Protestors put pressure on Greek gov’t to withdraw the new Memorandum

Pressure is growing on Prime Minister George Papandreou’s government, which is trying to muster support for a five-year plan that its international lenders say is crucial for them to extend more funding and enable Athens to avoid default. European Union leaders and the European Central Bank are also split over whether private bondholders should share the burden of a fresh bailout plan.
Papandreou’s Socialist party is due to submit its mid-term plan for discussion in parliament tomorrow, with the goal of passing it later this month. But protesters, that have been staging daily demonstrations outside of the Greek parliament said that they would encircle the building on Wednesday in order to block MPs from entering the parliament In order to vote. “Now that the government is putting the medium term austerity programme to vote, we (will) encircle the parliament, we (will) gather and we (will) stay at Syntagma,” the self-named People’s Assembly of Syntagma Square said in a statement. “Our first stop is the general strike of June 15th. We won’t stop until they withdraw it.”
Discontent for new credit rating
On Monday, credit ratings agency Standard & Poor’s made Greece the lowest-ranked country it covers and said it looked increasingly likely that Athens would restructure its 340 billion Euro debt load, a move it would see as a default. The news helped push Greek 10-year bond yields to a record high of 17.51 percent. Greece sold 1.625 billion euros of 6-month T-bills today, with the yield rising by 8 basis points compared to the previous auction, in May
EU Commissioner for economic and monetary affairs Olli Rehn told a German paper a solution was not as far off as some might think and talked about a possible deal in which banks holding Greek bonds are encouraged to buy more as their holdings mature. But ratings agencies have warned they would see such a move as default, and the ECB has rejected any type of private sector involvement in debt restructuring that is not completely voluntary by banks holding Greek bonds.
The EU and the IMF want all Greek parties to give their support for the package ahead of a June 20 meeting of EU finance ministers and a June 23-24 EU summit when leaders set to discuss a new plan worth 120 billion Euros to replace last year’s deal. The discussion and passage of the government’s mid-year austerity plan, are central to the release of a 12 billion Euro tranche that Greece needs to roll over debt. But the conservative opposition party New Democracy has refused to back the plan.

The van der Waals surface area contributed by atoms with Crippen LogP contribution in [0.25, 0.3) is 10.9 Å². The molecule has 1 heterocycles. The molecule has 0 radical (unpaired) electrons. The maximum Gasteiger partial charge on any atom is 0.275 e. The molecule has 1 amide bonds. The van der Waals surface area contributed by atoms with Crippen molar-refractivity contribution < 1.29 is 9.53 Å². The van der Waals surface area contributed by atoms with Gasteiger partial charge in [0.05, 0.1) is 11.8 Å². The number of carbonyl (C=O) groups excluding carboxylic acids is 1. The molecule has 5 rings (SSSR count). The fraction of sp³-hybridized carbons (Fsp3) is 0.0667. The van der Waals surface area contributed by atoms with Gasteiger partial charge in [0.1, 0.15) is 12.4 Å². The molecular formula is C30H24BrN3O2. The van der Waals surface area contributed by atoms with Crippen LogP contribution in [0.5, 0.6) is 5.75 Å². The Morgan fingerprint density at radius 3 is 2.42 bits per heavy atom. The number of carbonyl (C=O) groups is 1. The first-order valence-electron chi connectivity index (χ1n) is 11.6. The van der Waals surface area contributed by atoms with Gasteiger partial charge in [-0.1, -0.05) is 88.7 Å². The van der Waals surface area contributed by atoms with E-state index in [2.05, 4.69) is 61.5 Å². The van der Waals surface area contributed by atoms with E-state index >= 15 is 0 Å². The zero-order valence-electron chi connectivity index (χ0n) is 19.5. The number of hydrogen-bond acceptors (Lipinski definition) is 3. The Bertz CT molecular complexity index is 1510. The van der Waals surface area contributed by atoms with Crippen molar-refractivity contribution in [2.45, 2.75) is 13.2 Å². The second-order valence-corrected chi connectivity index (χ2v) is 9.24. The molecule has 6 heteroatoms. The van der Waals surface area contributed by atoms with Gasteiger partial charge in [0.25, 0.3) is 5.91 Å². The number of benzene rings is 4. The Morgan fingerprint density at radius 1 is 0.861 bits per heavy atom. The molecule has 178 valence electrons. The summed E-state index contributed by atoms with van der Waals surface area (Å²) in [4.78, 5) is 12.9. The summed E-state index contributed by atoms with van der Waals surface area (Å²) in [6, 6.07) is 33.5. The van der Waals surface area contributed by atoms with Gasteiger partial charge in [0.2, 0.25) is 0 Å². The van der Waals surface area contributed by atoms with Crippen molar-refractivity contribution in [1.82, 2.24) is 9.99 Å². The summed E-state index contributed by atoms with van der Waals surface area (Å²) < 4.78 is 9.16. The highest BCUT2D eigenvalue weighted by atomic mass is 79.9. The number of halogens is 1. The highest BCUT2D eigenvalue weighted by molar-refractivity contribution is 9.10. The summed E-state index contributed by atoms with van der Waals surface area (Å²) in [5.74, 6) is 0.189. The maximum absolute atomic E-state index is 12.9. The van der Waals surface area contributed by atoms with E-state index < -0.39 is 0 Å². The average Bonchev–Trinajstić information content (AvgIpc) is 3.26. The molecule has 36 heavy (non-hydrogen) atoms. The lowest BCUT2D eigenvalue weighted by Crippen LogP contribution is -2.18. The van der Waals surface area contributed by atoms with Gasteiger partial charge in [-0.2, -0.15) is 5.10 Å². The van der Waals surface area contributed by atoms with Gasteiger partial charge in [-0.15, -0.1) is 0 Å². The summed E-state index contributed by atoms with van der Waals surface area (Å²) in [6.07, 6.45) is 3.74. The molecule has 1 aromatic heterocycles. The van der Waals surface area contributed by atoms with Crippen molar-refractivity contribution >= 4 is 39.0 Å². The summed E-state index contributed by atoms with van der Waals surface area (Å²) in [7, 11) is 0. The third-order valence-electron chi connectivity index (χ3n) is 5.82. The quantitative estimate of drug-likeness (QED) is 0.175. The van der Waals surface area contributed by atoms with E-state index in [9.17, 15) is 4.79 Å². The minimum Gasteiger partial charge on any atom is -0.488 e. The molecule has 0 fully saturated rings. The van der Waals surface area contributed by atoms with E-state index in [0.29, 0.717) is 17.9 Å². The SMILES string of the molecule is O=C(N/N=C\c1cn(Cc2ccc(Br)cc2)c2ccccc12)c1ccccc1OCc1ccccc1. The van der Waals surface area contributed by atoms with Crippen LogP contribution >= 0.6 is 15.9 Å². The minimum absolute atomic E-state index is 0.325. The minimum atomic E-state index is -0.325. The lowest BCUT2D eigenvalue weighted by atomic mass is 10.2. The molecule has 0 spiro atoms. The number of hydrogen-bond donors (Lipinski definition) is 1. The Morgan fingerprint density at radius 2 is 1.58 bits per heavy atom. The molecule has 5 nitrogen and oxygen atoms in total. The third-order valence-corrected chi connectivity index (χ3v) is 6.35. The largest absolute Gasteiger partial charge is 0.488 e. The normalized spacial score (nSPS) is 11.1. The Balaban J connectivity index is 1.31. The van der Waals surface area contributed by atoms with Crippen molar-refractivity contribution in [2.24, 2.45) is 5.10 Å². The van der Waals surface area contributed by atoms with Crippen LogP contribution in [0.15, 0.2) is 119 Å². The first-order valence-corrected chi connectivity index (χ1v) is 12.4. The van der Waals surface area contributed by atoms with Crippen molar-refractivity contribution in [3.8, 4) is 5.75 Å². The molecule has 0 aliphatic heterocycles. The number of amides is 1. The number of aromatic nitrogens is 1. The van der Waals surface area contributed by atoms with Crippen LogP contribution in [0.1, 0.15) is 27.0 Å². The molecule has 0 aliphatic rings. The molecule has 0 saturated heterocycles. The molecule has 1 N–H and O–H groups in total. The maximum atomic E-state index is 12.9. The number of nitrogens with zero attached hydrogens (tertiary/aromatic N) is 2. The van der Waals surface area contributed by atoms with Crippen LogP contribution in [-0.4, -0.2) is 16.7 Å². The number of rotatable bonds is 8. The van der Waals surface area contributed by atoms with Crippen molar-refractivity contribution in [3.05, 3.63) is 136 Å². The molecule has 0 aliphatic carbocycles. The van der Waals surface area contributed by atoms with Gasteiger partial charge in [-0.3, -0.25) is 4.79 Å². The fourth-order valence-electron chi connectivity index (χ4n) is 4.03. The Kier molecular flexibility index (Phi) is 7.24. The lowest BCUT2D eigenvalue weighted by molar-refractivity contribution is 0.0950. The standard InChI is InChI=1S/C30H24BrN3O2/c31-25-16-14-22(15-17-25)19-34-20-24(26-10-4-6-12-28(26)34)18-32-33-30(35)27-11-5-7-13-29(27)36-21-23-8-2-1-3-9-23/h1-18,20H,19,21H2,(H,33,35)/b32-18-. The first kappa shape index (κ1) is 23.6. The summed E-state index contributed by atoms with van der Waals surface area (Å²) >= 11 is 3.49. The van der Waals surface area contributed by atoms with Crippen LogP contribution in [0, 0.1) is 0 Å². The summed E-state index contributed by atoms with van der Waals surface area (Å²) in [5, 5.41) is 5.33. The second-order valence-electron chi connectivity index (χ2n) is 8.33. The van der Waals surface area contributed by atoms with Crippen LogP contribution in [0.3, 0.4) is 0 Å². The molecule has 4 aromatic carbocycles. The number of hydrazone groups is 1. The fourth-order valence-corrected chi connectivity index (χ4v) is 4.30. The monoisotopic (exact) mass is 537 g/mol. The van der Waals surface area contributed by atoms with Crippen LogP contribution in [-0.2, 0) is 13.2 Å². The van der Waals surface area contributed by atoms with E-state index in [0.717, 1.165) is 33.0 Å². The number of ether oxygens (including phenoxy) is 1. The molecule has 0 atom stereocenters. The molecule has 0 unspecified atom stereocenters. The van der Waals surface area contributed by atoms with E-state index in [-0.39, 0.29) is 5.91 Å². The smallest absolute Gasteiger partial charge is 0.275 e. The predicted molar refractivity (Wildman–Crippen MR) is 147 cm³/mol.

The downgrading decision by the Standard and Poor’s firm is taking place in the midst of strong rumours and statements (to which it also refers) by representatives of the EU and the ECB. It overlooks the intense consultations within the European Commission, the European Central Bank and the International Monetary Fund on the finding of a viable solution that permits the continuing financing of our country and the coverage of its borrowing needs in the coming years, said a statement by the Greek Finance Ministry in response to the new credit rating. “The decision also overlooks the government’s moves, so that whatever problems will be avoided in relation to the contractual obligations of Greece, as well as the will of all us Greeks to plan our future in the eurozone. 
PASOK party in a shambles
In Crete, 29 Chania voters have sent a solicitor’s letter to three ruling PASOK MPs for their constituency, demanding that they do not vote for the Medium-Term Fiscal Strategy unveiled by the government, or they would be accountable to the people.  “We expect those that we elect to the Greek Parliament to defend the interests of the Greek people and not the interests of bankers and big capital.” The letter was sent to PASOK MPs Sifis Valyrakis, Eftichis Damianakis and Evangelia Kouroupaki, with a copy also sent to MP Christos Markoyiannakis.
On the other, PASOK MP for Kozani Alekos Athanasiadis stated in a radio interview earlier today that he will vote against the government’s medium-term programme. “I will not vote for the medium-term programme and I assume my responsibilities,” Athanasiadis said.  And finally veteran Georgos Lianis, relative to the second wife of former Greek Prime Minister Andreas Papandreou decided to submit is resignation.
Reaction by the ND main opposition party
The main opposition New Democracy (ND) party remained firm on its position as regards the consensus issue despite the ongoing pressure expressed once again after the latest interview by EU Commissioner for Economic and Monetary Affairs, Olli Rehn.  ND spokesman Yiannis Mihelakis underlined that his party demands “what has already been included in the Portuguese and Irish memorandums”. “We demand what those two countries have managed to get,” he said and asked “why do they refuse to give us what they have given to those countries, for example, horizontal cuts from a point up”. 
Combined reports (ANA)

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